Fonterra’s decision occurred within 24 hours of ANZ releasing its Dairy Industry Update. The update was another bombshell: ANZ argues Fonterra faces up to $700 million of additional balance sheet write downs and may have to abandon the milk price manual this season.

Wow. That is one hell of an update.

From the September 2019 ANZ Dairy Industry Update

The question here is not whether the two events (ANZ’s update and Fonterra’s postponement) are related or not, but why New Zealand’s biggest bank decided to throw the country’s biggest company (and a corporate client) under a tanker? It brings matters into perspective, because this decision is unlikely to have been made by some mobile mortgage manager operating out of Morrinsville.

Let’s park that for now and look at whether there are other reasons why Fonterra would call for timeout. The most obvious explanation is that there is a significant difference in views regarding asset values between the auditors and management and/or the auditors and board. This is suddenly where things get very untidy.

PwC have been Fonterra’s auditors for the past 18 years. In a post-Enron world this is hardly a shining example of best auditing practice. Indeed, to stop an overly cosy relationship developing between a company and its auditor the EU requires that audit firms are changed every five to seven years.  In New Zealand, with relatively few firms, partner rotation to provide a fresh set of eyes every few years is acceptable. However, 18 years is a very long time even for that.

As it happens 2018/19 will be PwC’s last hurrah, with KPMG due to replace the firm in 2019/20. This creates a rather unique dynamic. To protect its reputation PwC has strong incentives to leave no stone unturned. Meanwhile as incoming auditor KPMG has a strong incentive to do the same, for exactly the same reasons. Critically, PwC understands this.

This brings us back to the $700 million of potential write downs identified by ANZ.

Three of the assets, Beingmate, China Farms and the Australian business, were already written down as part of the $850 million of impairments identified on August 12. The question is whether these are sufficient. In all three cases good arguments can be made they are not, potentially resulting in a tense conversation between PwC and the board.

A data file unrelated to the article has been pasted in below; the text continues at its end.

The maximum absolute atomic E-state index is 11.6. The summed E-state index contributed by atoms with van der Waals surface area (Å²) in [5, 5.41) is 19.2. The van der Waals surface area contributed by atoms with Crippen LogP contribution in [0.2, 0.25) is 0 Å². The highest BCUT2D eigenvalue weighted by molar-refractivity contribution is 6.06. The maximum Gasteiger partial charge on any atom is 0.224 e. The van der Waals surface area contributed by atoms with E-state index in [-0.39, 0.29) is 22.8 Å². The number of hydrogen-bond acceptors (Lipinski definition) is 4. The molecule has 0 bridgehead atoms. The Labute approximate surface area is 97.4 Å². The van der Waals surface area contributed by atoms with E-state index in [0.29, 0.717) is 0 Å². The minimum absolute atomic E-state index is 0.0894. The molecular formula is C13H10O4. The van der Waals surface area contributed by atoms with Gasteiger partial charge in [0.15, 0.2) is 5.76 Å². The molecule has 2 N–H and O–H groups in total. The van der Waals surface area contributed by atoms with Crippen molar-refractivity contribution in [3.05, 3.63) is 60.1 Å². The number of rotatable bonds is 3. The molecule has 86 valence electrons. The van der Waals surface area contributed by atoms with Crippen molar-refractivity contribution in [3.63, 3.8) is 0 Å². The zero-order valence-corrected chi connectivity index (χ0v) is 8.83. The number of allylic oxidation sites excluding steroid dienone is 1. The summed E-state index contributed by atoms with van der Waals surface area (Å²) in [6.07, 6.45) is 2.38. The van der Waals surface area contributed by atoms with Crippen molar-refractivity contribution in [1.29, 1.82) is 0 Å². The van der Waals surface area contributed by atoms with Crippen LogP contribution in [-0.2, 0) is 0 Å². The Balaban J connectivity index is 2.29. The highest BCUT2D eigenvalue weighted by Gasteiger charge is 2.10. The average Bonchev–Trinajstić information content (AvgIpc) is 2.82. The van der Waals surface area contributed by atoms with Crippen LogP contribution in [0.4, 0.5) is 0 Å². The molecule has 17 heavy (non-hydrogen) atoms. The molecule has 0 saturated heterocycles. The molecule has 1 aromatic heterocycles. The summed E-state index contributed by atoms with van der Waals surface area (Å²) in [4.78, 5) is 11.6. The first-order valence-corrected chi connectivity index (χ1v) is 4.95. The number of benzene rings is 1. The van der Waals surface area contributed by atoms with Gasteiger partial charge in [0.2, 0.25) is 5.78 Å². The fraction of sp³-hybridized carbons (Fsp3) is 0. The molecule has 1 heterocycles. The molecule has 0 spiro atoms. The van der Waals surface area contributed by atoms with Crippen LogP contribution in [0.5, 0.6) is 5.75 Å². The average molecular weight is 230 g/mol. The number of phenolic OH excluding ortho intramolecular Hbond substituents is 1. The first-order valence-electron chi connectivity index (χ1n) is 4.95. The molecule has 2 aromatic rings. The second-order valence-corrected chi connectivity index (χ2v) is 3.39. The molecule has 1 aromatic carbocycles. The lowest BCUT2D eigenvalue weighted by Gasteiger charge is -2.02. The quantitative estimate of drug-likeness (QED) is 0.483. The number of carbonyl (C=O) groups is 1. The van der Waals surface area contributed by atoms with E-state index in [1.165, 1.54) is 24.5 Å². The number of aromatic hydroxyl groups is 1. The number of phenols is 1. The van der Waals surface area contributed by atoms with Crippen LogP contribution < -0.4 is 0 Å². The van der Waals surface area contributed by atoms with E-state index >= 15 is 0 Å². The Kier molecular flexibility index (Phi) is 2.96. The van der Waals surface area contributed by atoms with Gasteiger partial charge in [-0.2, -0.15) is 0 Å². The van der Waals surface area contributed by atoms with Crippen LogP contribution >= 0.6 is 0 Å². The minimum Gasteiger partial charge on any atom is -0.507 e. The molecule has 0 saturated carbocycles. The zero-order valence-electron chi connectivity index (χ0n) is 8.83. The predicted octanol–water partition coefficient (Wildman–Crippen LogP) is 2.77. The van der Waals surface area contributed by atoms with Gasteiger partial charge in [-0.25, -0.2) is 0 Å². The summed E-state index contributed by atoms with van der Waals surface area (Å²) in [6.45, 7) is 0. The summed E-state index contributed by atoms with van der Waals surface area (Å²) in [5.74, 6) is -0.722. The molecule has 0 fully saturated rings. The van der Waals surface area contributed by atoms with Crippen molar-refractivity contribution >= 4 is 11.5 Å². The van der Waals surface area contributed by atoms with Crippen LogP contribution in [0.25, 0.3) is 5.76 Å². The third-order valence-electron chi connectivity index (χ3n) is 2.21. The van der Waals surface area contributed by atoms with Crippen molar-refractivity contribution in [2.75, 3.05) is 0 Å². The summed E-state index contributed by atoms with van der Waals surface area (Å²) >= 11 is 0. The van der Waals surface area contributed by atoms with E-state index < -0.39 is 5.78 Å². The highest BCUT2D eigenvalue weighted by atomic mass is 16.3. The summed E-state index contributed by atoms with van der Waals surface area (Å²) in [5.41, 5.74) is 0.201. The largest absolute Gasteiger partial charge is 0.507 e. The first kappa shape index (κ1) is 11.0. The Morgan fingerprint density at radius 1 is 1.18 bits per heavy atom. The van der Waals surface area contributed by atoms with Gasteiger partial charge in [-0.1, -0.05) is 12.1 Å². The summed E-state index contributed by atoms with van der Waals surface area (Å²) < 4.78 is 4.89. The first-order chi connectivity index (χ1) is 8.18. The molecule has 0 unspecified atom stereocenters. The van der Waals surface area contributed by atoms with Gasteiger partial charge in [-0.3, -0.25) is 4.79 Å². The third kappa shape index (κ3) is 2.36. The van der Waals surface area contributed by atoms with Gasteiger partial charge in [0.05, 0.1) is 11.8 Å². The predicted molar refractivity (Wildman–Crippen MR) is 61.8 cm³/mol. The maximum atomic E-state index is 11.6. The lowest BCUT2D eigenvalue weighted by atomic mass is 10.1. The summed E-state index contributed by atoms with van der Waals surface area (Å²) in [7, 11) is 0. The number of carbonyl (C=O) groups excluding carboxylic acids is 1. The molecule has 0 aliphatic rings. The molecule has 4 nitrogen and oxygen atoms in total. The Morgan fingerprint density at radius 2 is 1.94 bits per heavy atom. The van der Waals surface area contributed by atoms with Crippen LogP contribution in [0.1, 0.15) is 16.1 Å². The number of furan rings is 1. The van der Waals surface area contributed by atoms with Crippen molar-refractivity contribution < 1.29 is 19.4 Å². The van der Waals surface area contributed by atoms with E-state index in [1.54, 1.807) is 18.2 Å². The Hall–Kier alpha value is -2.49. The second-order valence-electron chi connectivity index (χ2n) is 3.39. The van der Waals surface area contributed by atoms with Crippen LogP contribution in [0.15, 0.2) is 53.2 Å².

The fourth asset is Soprole, Fonterra’s Chilean business. Soprole has not been tackled – yet. However, a modicum of analysis suggests its book value is overstated. This begs the question: Why was Soprole’s value not written down at the same time Fonterra’s two other Latin American businesses (DPA and Venezuela) were, and also included in the August 12 package?

Cows at the Synlait dairy farm in Canterbury stand in the darkness of night on May 25, 2015. Photo: Martin Hunter/Getty Images

Another aspect to Fonterra’s situation is that it has payout subordination, which means the banks can demand payment from its sales revenues before the company pays itself or its farmers. This gives the banks significant confidence. If subordination happens, Fonterra must abandon its milk price manual and retain earnings (as has been argued for here, here, here and here – and steadfastly rejected by Fonterra CFO Marc Rivers and Fonterra Shareholders Council Chair Duncan Coull).

Payout subordination raises the closely related issue of Fonterra’s credit rating, as without it Fonterra would not be able to sustain the level of debt it currently has without spiralling into junk bond territory.

In this respect, recent comments from ratings agency Standard and Poors are interesting. Like ANZ, Standard and Poors notes Fonterra is able to reduce the milk cheque paid to farmers – and further notes Fonterra has done so on two previous occasions.

A point worth noting is the Australian-owned banks have been trying to reduce their exposure to New Zealand agriculture, and as a result have been demanding principle repayments from farmers. As New Zealand’s largest bank ANZ is also likely to have the largest dairy industry exposure. It is therefore not a huge leap of logic to suppose, given the machinations that have engulfed Fonterra for the past year, that maybe ANZ would like to see some principal repayments from Fonterra too.

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Which brings us to Fonterra’s rescheduled release of its annual financial statements. What can we expect on the revised date of September 26, this Thursday?

This is my wish list:

  • Immediate retentions in 2019/20 to go towards debt repayment
  • Confirmation whether there are any more write downs as this will determine if there is a dividend in 2019/20
  • An update on asset sales and an indication of prospective process and milestones
  • A commitment – along with a credible pathway – to substantially reduce debt
  • A strategy that not only makes sense, but is funded and has a capital structure that is fit for purpose
  • An acknowledgement from Fonterra that its milk supply is likely to decline and a strategy to manage too many plants chasing too little milk – especially in the South Island
  • A sensible conversation regarding its milk price-setting mechanism.

What will be disappointing is if Fonterra continues to bluster and primarily focuses on slashing capital and operating expenditure without executing a comprehensive package of changes.

All will be revealed on September 26 – so put a ring around the date, pull up an easy chair, and buy some popcorn. It is going to be a great show.